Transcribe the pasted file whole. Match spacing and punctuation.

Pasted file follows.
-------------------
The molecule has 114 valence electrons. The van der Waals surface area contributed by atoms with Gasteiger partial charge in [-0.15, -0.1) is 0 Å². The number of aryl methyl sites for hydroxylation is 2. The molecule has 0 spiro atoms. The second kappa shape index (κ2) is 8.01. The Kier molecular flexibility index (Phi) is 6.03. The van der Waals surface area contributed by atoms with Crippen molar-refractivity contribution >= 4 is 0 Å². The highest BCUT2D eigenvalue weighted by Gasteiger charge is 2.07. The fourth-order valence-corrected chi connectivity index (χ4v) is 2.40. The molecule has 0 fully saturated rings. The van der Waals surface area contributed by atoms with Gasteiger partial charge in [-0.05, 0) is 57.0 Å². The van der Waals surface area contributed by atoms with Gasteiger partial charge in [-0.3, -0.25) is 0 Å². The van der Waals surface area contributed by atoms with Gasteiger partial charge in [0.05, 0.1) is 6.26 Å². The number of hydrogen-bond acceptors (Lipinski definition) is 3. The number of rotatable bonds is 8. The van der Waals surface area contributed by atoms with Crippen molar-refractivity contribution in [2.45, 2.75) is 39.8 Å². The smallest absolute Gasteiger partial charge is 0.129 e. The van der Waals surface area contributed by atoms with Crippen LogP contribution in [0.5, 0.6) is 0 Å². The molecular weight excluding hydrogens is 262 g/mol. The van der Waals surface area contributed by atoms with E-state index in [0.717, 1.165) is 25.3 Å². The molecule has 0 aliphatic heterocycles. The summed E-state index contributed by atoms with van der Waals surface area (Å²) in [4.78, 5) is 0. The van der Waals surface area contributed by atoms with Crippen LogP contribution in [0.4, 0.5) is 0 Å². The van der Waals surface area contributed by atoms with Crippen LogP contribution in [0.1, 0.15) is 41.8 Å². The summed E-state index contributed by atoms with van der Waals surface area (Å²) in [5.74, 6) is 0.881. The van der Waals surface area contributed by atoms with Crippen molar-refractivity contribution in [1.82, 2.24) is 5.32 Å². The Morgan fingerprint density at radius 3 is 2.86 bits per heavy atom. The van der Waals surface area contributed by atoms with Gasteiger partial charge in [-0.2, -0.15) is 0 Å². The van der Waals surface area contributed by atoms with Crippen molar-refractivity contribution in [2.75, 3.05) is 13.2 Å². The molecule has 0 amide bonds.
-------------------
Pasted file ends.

The molecule has 114 valence electrons. The van der Waals surface area contributed by atoms with Gasteiger partial charge in [-0.15, -0.1) is 0 Å². The number of aryl methyl sites for hydroxylation is 2. The molecule has 0 spiro atoms. The second kappa shape index (κ2) is 8.01. The Kier molecular flexibility index (Phi) is 6.03. The van der Waals surface area contributed by atoms with Crippen molar-refractivity contribution >= 4 is 0 Å². The highest BCUT2D eigenvalue weighted by Gasteiger charge is 2.07. The fourth-order valence-corrected chi connectivity index (χ4v) is 2.40. The molecule has 0 fully saturated rings. The van der Waals surface area contributed by atoms with Gasteiger partial charge in [-0.05, 0) is 57.0 Å². The van der Waals surface area contributed by atoms with Gasteiger partial charge in [-0.3, -0.25) is 0 Å². The van der Waals surface area contributed by atoms with Gasteiger partial charge in [0.05, 0.1) is 6.26 Å². The number of hydrogen-bond acceptors (Lipinski definition) is 3. The number of rotatable bonds is 8. The van der Waals surface area contributed by atoms with Crippen molar-refractivity contribution in [2.45, 2.75) is 39.8 Å². The smallest absolute Gasteiger partial charge is 0.129 e. The van der Waals surface area contributed by atoms with Crippen LogP contribution in [0.5, 0.6) is 0 Å². The molecular weight excluding hydrogens is 262 g/mol. The van der Waals surface area contributed by atoms with E-state index in [0.717, 1.165) is 25.3 Å². The molecule has 0 aliphatic heterocycles. The summed E-state index contributed by atoms with van der Waals surface area (Å²) in [4.78, 5) is 0. The van der Waals surface area contributed by atoms with Crippen LogP contribution in [0.4, 0.5) is 0 Å². The van der Waals surface area contributed by atoms with Crippen LogP contribution in [0.1, 0.15) is 41.8 Å². The summed E-state index contributed by atoms with van der Waals surface area (Å²) in [5.74, 6) is 0.881. The van der Waals surface area contributed by atoms with Crippen molar-refractivity contribution in [1.82, 2.24) is 5.32 Å². The Morgan fingerprint density at radius 3 is 2.86 bits per heavy atom. The van der Waals surface area contributed by atoms with Gasteiger partial charge in [-0.2, -0.15) is 0 Å². The van der Waals surface area contributed by atoms with Crippen molar-refractivity contribution in [2.75, 3.05) is 13.2 Å². The molecule has 0 amide bonds.